Paskins, Z, Sanders, T, Croft, PR and Hassell, AB (2017) Exploring the Added Value of Video-Stimulated Recall in Researching the Primary Care Doctor-Patient Consultation: A Process Evaluation. International Journal of Qualitative Methods, 16 (1).

[img]
Preview
Text
paskins_ijqm_2017.pdf - Published Version
Available under License Creative Commons Attribution Non-commercial.

Download (224kB) | Preview

Abstract

Background:
Video-stimulated recall (VSR) is a method whereby researchers show research participants a video of their own behavior to prompt and enhance their recall and interpretation after the event, for example, in a postconsultation interview. This article describes a process evaluation with the aim of understanding what VSR may have added to findings, to describe participants’ responses to, and the acceptability of, VSR.

Method:
This evaluation took place in the context of a United Kingdom study concerning the discussion of osteoarthritis in primary care consultations. Postconsultation VSR interviews were conducted with 13 family physicians and 17 patients. Thematic analysis of these interviews and the matched 17 consultations was undertaken.

Results:
VSR appeared to add value by enabling a deeper understanding of participants’ reactions to specific parts of consultation dialogue, by facilitating participants to express concerns and speak more candidly, and by eliciting a more multilayered narrative from participants. The method was broadly acceptable to participants; however, levels of mild anxiety and/or distress were reported or observed by both doctor and patient participants, and this may explain why some participants reported behavior change as a result of the video. Any reported behavior change was used to inform analysis.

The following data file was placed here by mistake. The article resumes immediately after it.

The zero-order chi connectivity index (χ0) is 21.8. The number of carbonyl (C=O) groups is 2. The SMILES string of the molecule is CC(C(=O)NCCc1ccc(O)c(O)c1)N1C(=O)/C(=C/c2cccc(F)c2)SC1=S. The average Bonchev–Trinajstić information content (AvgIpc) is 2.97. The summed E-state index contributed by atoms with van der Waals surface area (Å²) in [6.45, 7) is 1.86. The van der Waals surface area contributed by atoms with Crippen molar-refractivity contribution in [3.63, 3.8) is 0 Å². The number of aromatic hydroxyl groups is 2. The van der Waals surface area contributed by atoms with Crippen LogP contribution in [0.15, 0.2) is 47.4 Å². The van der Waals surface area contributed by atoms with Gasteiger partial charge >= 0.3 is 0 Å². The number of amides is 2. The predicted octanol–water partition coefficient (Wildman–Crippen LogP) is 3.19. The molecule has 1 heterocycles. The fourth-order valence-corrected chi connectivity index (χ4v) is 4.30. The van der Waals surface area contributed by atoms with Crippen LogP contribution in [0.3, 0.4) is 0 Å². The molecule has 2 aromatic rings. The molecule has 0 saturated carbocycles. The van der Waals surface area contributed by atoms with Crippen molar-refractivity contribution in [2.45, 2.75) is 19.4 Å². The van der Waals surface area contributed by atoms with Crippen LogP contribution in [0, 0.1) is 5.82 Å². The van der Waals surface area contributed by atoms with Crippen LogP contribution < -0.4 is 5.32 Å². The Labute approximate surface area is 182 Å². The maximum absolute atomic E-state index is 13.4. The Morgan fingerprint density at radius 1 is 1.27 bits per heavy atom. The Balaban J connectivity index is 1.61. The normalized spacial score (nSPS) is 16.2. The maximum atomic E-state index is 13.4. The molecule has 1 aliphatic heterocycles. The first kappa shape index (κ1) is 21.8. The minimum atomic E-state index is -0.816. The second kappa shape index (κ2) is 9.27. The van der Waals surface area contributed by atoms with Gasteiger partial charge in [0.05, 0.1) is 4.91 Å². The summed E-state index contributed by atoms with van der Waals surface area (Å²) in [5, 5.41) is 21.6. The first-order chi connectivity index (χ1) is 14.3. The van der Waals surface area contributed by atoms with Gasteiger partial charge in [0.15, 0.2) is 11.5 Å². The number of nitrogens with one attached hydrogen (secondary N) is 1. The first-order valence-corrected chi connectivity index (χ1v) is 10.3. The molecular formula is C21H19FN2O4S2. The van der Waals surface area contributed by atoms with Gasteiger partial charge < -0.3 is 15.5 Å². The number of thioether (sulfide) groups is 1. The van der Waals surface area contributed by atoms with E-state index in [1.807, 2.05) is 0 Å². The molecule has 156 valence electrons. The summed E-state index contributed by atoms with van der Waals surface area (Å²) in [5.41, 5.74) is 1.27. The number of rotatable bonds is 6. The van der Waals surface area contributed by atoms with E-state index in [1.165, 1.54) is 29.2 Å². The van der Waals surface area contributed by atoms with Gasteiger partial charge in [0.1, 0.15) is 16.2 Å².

Conclusions:
This study demonstrates how VSR may enable a more critical, more specific, and more in-depth response from participants to events of interest and, in doing so, generates multiple layers of narrative. This results in a method that goes beyond fact finding and description and generates more meaningful explanations of consultation events.

Item Type: Article
Additional Information: This is the final published version of the article (version of record). It first appeared online via Sage Publications at http://dx.doi.org/10.1177/1609406917719623 - please refer to any applicable terms of use of the publisher.
Uncontrolled Keywords: UK, video, consultation, recall, primary care, research methods
Subjects: R Medicine > R Medicine (General)
Divisions: Faculty of Medicine and Health Sciences > Primary Care Health Sciences
Related URLs:
Depositing User: Symplectic
Date Deposited: 18 Sep 2017 14:17
Last Modified: 18 Mar 2019 15:53
URI: http://eprints.keele.ac.uk/id/eprint/4023

Actions (login required)

View Item View Item